Squirrels gain access to your attic through gaps in the eaves or fascia boards of your home. Once inside, they may give birth or continue to access other parts of the home in search of food. The best way to stop this is to prevent entry before it happens. If you have a squirrel infestation, it is essential that you first remove the infestation before initiating any repairs. (See Internet Center for Wildlife Damage Management for more details on control.) This is particularly important in the spring and early summer as female squirrels may have young inside the house that are not yet ready to leave the nest. If the mother is prevented from accessing the nest, the young will die inside the house, resulting in another problem.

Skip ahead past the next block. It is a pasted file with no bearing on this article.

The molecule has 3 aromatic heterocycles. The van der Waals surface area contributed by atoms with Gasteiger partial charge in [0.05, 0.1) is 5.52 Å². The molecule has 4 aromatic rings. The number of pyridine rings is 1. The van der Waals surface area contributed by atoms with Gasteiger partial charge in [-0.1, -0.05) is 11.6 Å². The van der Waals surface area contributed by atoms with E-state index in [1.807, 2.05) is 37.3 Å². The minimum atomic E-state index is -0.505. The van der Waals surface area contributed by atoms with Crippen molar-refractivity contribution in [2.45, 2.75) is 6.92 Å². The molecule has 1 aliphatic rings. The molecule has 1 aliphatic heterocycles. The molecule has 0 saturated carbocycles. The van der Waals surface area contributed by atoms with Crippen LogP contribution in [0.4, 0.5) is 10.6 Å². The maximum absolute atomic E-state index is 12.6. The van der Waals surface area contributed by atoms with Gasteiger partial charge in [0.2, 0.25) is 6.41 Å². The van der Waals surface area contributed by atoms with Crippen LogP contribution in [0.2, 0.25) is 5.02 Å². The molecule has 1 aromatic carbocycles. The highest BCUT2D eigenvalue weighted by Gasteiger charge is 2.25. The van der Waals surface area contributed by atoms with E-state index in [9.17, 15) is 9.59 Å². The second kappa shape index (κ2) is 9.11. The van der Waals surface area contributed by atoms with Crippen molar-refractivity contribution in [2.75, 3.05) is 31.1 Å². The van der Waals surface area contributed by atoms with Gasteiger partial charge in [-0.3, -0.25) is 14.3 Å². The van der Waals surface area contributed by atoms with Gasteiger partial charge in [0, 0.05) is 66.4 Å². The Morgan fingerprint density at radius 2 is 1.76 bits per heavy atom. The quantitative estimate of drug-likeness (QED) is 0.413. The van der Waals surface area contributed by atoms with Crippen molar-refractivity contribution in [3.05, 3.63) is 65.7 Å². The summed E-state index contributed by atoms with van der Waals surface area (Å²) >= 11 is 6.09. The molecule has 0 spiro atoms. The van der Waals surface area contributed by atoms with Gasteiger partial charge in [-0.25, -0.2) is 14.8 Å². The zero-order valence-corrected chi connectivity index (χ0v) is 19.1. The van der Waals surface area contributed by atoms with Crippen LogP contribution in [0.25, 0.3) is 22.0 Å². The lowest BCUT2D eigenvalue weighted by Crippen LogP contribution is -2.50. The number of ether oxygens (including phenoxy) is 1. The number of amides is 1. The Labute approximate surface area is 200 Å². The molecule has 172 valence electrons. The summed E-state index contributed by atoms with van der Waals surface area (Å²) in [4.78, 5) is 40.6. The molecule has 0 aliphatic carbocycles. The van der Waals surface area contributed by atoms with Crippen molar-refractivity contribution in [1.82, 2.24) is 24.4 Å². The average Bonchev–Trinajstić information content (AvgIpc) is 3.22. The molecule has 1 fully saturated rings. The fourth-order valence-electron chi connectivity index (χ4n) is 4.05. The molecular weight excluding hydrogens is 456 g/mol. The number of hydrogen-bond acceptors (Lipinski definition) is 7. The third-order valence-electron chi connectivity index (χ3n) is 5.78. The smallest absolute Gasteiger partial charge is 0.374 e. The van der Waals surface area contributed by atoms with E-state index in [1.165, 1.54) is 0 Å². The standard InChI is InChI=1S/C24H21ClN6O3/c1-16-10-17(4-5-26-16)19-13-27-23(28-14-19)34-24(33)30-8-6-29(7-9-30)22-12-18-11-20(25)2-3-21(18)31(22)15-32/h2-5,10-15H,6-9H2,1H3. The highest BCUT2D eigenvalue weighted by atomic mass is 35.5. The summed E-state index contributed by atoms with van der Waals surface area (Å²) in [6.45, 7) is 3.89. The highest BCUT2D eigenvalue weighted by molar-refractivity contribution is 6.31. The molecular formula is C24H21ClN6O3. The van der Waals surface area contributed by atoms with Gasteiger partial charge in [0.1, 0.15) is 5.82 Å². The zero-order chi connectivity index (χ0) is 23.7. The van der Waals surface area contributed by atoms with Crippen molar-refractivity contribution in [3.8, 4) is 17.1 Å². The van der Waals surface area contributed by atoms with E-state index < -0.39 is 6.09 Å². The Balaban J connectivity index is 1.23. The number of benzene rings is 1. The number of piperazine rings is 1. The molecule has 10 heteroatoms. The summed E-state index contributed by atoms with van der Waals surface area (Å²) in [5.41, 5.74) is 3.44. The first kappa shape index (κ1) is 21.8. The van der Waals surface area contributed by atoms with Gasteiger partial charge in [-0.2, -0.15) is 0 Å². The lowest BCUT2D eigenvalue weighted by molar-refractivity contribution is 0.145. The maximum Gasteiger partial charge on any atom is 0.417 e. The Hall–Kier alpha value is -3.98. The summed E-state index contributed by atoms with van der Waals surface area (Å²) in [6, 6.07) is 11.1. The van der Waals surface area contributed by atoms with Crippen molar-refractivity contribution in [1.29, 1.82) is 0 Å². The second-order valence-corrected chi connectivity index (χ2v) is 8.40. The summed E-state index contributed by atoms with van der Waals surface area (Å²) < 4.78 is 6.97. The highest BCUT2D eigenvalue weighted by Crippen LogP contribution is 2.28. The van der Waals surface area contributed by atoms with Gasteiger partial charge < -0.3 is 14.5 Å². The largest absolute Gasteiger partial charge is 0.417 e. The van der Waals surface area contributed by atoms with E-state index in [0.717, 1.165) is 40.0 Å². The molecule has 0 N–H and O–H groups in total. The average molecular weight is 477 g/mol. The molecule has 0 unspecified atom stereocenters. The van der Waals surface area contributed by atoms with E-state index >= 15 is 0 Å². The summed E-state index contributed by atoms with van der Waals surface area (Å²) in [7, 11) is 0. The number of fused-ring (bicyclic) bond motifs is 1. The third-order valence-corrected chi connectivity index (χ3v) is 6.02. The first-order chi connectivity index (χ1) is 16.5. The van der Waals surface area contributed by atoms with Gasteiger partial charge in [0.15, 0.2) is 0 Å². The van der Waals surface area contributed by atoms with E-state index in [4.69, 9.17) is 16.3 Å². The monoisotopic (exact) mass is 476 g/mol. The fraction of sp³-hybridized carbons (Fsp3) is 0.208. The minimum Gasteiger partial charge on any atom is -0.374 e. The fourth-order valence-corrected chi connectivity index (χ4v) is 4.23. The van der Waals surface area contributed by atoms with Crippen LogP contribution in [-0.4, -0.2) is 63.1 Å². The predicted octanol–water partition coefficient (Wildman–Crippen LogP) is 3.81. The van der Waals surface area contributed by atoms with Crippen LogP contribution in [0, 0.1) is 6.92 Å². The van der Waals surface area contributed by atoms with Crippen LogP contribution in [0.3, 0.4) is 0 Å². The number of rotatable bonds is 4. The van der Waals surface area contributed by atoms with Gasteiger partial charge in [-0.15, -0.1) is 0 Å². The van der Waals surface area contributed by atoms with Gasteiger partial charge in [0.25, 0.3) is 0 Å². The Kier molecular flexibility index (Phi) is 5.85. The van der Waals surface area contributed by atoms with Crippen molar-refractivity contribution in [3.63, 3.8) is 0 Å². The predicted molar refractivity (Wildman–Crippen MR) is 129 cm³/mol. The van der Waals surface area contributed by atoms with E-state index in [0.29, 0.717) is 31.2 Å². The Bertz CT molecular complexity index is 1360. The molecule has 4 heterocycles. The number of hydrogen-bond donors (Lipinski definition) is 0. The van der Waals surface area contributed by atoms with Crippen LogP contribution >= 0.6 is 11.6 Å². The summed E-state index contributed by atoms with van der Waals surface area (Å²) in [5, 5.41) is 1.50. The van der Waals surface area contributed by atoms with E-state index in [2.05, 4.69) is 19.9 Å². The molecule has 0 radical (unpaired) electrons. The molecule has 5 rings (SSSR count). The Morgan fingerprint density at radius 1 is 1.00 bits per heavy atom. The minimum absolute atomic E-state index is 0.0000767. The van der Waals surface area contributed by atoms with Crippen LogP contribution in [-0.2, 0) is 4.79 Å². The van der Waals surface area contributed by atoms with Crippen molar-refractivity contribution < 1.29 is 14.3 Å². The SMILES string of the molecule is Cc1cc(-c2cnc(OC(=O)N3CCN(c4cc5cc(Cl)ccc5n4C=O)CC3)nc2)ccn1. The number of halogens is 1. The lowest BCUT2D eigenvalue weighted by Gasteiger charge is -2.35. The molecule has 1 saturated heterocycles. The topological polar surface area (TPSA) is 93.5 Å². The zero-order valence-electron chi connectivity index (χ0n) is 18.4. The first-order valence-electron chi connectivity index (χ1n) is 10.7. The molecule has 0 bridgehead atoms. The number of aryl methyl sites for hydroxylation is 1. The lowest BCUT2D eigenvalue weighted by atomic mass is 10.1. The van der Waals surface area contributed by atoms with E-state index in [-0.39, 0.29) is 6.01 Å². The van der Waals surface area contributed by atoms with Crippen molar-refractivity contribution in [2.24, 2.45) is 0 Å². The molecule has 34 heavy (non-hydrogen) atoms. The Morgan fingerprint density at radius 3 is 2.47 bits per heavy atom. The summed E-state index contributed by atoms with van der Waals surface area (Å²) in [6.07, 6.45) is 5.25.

If the infestation is no longer present, replace damaged wood with new lumber, or repair damaged boards using heavy gauge 1/4-inch screen mesh (“hardware cloth”) or aluminum flashing to prevent them from regaining entry. Steel wool may be securely fitted into small openings to prevent entry. Additionally, trim back overhanging tree branches at least 10 feet from the roof line to discourage squirrels from exploring on your roof.
Finally, inspect your house’s exterior from top to bottom on an annual basis, making repairs to the building as necessary; also shore up any weak spots to prevent reinfestation.